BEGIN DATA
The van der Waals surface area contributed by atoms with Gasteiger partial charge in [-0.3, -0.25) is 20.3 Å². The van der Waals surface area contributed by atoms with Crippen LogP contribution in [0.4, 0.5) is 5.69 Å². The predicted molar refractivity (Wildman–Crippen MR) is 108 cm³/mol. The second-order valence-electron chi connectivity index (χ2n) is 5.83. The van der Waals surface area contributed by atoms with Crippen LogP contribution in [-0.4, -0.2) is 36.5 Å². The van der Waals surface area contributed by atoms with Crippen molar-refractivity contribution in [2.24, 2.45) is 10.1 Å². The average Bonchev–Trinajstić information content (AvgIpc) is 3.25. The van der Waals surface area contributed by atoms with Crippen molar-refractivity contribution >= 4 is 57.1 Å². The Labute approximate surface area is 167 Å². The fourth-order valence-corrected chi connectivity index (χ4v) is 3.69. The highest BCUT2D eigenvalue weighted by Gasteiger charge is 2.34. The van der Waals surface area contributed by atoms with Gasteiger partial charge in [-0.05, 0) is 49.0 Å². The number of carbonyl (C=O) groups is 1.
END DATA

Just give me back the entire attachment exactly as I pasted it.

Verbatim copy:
The van der Waals surface area contributed by atoms with Gasteiger partial charge in [-0.3, -0.25) is 20.3 Å². The van der Waals surface area contributed by atoms with Crippen LogP contribution in [0.4, 0.5) is 5.69 Å². The predicted molar refractivity (Wildman–Crippen MR) is 108 cm³/mol. The second-order valence-electron chi connectivity index (χ2n) is 5.83. The van der Waals surface area contributed by atoms with Crippen LogP contribution in [-0.4, -0.2) is 36.5 Å². The van der Waals surface area contributed by atoms with Crippen molar-refractivity contribution in [2.24, 2.45) is 10.1 Å². The average Bonchev–Trinajstić information content (AvgIpc) is 3.25. The van der Waals surface area contributed by atoms with Crippen molar-refractivity contribution >= 4 is 57.1 Å². The Labute approximate surface area is 167 Å². The fourth-order valence-corrected chi connectivity index (χ4v) is 3.69. The highest BCUT2D eigenvalue weighted by Gasteiger charge is 2.34. The van der Waals surface area contributed by atoms with Gasteiger partial charge in [-0.05, 0) is 49.0 Å². The number of carbonyl (C=O) groups is 1.